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Weston’s property reval is quietly under way

By state law, every five years the town undergoes property revaluation. But while Weston’s reval is scheduled for 2013, Tax Assessor Ken Whitman has started the process now.

Mr. Whitman is busy gathering data from property sales and is submitting questionnaires to home buyers and real estate brokers in order to fairly assess a property’s market value.

He will be assisted in the revaluation process by Vision Government Solutions Inc. (VGSI) of Northboro, Mass. Last month, the Board of Selectmen approved a $44,500 contract with VGSI, which also conducted the town’s property revaluation in 2009.

The assessor’s office determines the assessed value of all real and personal property located in Weston. The assessed value in Connecticut has been established as 70% of the market value as of a specified Oct. 1.

The upcoming revaluation will be effective on the Oct. 1, 2013, grand list and will apply to property taxes payable from July 2014 through June 31, 2015.

The revaluation will not include a full physical inspection this time around, as that was done last time and only needs to be done every 10 years. Still, the reval will be thorough, according to Mr. Whitman.

In the past five years, property sales have been sluggish in Weston and many expect their home values will go down. Although that may happen, it doesn’t mean taxes will go down, too.

“Revaluations are revenue-neutral and do not bring in more revenue or lose revenue for the town,” Mr. Whitman explained. “There is a misconception that when we do a revaluation and there is a significant decrease in real estate values, that when an assessment goes down, the taxes will go down, too. But that is not the case,” he explained.

When calculating the annual town budget, there are many factors that are taken into account, and officials adjust the mill rate — the amount of tax payable per dollar of the assessed value of a property — accordingly. So when property values go down, the mill rate goes up; and likewise, when property values go up, the mill rate usually goes down.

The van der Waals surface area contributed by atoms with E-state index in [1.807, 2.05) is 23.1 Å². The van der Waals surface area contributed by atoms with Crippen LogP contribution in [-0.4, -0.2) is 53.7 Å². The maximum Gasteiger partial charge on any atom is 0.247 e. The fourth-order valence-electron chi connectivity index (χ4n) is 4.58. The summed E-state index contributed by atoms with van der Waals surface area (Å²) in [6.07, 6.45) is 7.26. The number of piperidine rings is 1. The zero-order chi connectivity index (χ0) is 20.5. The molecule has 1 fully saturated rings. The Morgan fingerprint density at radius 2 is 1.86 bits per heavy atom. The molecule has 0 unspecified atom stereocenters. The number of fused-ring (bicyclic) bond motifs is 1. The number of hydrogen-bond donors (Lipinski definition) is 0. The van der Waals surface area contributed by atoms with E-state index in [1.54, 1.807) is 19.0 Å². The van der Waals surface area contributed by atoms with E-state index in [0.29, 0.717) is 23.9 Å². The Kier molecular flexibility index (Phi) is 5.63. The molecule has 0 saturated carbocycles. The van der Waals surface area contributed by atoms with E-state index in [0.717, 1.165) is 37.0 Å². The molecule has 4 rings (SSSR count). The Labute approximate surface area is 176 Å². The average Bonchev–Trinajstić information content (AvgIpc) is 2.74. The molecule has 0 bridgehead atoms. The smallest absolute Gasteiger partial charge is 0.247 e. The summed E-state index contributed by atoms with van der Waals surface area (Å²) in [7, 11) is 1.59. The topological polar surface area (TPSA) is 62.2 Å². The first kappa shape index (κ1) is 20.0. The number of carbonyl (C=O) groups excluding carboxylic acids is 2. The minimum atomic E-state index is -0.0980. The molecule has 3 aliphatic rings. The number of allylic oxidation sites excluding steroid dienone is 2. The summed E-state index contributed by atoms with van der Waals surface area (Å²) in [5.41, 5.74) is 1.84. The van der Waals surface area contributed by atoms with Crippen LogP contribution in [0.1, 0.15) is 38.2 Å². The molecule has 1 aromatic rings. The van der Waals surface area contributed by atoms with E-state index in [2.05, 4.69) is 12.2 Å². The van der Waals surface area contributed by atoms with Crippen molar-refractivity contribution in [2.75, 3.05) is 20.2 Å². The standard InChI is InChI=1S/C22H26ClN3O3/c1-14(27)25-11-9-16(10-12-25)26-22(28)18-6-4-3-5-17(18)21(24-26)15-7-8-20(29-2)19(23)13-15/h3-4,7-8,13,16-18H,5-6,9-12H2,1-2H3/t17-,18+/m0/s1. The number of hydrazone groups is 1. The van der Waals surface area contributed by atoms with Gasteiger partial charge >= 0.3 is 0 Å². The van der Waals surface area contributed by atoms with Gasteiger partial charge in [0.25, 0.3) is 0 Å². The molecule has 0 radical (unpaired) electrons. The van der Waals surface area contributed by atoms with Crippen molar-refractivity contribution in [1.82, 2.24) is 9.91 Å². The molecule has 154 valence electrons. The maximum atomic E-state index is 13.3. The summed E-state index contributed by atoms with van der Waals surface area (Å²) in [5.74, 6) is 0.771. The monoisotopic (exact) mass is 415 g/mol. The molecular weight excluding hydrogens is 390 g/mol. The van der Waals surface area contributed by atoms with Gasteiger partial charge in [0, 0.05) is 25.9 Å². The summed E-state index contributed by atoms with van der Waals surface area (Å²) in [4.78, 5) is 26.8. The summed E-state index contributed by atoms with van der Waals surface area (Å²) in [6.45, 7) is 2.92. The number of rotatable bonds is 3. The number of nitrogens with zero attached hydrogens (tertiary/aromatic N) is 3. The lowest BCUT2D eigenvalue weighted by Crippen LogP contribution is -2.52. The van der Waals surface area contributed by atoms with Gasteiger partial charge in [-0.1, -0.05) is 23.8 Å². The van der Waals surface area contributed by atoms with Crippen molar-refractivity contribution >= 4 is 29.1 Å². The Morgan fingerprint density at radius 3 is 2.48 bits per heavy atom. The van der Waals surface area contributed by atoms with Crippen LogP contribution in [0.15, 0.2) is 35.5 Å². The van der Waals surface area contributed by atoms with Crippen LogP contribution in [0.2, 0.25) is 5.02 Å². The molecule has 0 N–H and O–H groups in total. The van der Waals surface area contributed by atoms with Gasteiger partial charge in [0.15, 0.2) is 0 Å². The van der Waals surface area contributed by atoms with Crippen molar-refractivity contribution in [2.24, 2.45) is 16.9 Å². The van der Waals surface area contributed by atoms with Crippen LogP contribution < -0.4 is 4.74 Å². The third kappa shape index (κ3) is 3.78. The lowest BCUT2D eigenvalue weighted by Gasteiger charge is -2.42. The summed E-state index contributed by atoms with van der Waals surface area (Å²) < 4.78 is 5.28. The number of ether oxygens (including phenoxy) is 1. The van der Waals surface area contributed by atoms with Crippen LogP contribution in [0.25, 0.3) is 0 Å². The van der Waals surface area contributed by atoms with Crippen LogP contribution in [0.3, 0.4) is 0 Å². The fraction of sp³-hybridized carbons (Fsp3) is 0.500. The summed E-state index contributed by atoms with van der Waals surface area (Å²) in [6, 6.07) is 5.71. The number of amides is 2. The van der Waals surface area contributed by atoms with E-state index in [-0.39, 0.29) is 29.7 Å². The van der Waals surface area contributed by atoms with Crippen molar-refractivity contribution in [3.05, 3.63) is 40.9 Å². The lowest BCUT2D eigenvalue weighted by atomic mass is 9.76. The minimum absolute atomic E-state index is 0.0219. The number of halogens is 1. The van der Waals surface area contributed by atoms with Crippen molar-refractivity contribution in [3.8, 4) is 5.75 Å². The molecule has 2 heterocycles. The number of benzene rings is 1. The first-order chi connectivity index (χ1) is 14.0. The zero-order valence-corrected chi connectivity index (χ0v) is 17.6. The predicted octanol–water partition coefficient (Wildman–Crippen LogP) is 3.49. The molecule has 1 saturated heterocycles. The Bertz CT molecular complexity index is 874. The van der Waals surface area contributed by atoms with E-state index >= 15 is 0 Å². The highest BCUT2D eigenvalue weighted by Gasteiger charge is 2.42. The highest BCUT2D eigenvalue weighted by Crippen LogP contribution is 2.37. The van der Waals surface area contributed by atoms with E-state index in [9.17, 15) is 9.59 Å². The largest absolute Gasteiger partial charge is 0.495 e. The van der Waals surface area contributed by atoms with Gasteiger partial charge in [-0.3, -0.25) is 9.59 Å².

Factors

There are a number of factors that go into a property’s revaluation. One key factor is actual sales, Mr. Whitman said.

“We try to find similar properties and compare what they have sold for,” he said.

Each month, Mr. Whitman reviews and analyzes home sales in Weston. The process is complicated because the real estate market has annual “cyclical spikes.” When there are only a few sales in a month, those sales prices may not be reflective of prices in general.

Property sales have declined steadily in Weston. For example, in May 2012, the town clerk’s office recorded seven homes sold, compared to 15 in May 2011.

Town Clerk Donna Anastasia said she has also seen a marked increase in foreclosures and short sales where homeowners are selling their homes for less than the balance of their mortgage.

Mr. Whitman reviews the most up-to-date home sales to see if a selling price was an “arm’s length transaction” at the fair market value, or was adjusted for some other purpose.

“Sometimes the purchase price includes personal property, or the sale is between family members so the price is skewed. We need the most accurate information possible so we can do our analysis,” he said.